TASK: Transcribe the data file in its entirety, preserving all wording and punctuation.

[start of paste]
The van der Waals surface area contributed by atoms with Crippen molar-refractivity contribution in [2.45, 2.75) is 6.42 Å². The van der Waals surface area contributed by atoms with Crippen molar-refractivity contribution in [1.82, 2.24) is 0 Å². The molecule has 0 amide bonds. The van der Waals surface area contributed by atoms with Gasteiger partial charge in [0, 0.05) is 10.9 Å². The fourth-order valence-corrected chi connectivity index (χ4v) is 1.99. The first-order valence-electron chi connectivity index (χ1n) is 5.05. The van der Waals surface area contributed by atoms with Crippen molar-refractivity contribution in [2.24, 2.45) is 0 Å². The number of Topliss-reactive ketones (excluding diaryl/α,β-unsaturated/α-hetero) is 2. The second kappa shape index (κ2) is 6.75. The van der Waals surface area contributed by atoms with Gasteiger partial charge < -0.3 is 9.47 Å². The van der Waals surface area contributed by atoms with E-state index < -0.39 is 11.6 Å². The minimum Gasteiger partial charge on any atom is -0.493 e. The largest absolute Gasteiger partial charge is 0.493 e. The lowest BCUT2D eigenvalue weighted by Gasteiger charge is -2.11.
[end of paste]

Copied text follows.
The van der Waals surface area contributed by atoms with Crippen molar-refractivity contribution in [2.45, 2.75) is 6.42 Å². The van der Waals surface area contributed by atoms with Crippen molar-refractivity contribution in [1.82, 2.24) is 0 Å². The molecule has 0 amide bonds. The van der Waals surface area contributed by atoms with Gasteiger partial charge in [0, 0.05) is 10.9 Å². The fourth-order valence-corrected chi connectivity index (χ4v) is 1.99. The first-order valence-electron chi connectivity index (χ1n) is 5.05. The van der Waals surface area contributed by atoms with Crippen molar-refractivity contribution in [2.24, 2.45) is 0 Å². The number of Topliss-reactive ketones (excluding diaryl/α,β-unsaturated/α-hetero) is 2. The second kappa shape index (κ2) is 6.75. The van der Waals surface area contributed by atoms with Gasteiger partial charge < -0.3 is 9.47 Å². The van der Waals surface area contributed by atoms with E-state index < -0.39 is 11.6 Å². The minimum Gasteiger partial charge on any atom is -0.493 e. The largest absolute Gasteiger partial charge is 0.493 e. The lowest BCUT2D eigenvalue weighted by Gasteiger charge is -2.11.